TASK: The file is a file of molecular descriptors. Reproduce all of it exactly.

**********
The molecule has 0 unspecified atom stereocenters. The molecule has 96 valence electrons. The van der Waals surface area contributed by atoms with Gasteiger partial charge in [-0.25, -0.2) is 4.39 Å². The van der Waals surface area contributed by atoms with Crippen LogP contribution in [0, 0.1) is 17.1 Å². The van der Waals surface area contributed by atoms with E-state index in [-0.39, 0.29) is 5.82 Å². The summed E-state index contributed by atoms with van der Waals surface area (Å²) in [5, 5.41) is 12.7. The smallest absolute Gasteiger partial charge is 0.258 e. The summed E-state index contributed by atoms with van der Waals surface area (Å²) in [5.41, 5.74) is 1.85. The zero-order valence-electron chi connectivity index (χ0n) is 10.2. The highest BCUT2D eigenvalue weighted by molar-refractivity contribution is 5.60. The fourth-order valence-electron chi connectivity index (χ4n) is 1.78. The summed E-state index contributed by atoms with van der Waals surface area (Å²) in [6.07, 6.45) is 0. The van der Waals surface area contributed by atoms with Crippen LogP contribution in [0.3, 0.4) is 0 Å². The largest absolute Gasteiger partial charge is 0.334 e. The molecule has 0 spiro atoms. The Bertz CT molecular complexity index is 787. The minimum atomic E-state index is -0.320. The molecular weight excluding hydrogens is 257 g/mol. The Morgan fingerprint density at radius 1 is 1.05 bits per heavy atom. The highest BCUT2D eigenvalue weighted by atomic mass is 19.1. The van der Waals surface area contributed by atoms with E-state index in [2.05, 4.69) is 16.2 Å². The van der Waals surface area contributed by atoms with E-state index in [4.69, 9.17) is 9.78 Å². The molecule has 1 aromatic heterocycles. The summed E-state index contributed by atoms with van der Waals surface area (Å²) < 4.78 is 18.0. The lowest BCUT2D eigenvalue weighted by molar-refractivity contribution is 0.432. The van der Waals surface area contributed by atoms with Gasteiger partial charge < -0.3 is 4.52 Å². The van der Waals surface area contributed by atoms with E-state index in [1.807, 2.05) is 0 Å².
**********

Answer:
The molecule has 0 unspecified atom stereocenters. The molecule has 96 valence electrons. The van der Waals surface area contributed by atoms with Gasteiger partial charge in [-0.25, -0.2) is 4.39 Å². The van der Waals surface area contributed by atoms with Crippen LogP contribution in [0, 0.1) is 17.1 Å². The van der Waals surface area contributed by atoms with E-state index in [-0.39, 0.29) is 5.82 Å². The summed E-state index contributed by atoms with van der Waals surface area (Å²) in [5, 5.41) is 12.7. The smallest absolute Gasteiger partial charge is 0.258 e. The summed E-state index contributed by atoms with van der Waals surface area (Å²) in [5.41, 5.74) is 1.85. The zero-order valence-electron chi connectivity index (χ0n) is 10.2. The highest BCUT2D eigenvalue weighted by molar-refractivity contribution is 5.60. The fourth-order valence-electron chi connectivity index (χ4n) is 1.78. The summed E-state index contributed by atoms with van der Waals surface area (Å²) in [6.07, 6.45) is 0. The van der Waals surface area contributed by atoms with Crippen LogP contribution in [0.3, 0.4) is 0 Å². The largest absolute Gasteiger partial charge is 0.334 e. The molecule has 0 spiro atoms. The Bertz CT molecular complexity index is 787. The minimum atomic E-state index is -0.320. The molecular weight excluding hydrogens is 257 g/mol. The Morgan fingerprint density at radius 1 is 1.05 bits per heavy atom. The highest BCUT2D eigenvalue weighted by atomic mass is 19.1. The van der Waals surface area contributed by atoms with E-state index in [2.05, 4.69) is 16.2 Å². The van der Waals surface area contributed by atoms with E-state index in [4.69, 9.17) is 9.78 Å². The molecule has 1 aromatic heterocycles. The summed E-state index contributed by atoms with van der Waals surface area (Å²) < 4.78 is 18.0. The lowest BCUT2D eigenvalue weighted by molar-refractivity contribution is 0.432. The van der Waals surface area contributed by atoms with Gasteiger partial charge < -0.3 is 4.52 Å². The van der Waals surface area contributed by atoms with E-state index in [1.807, 2.05) is 0 Å².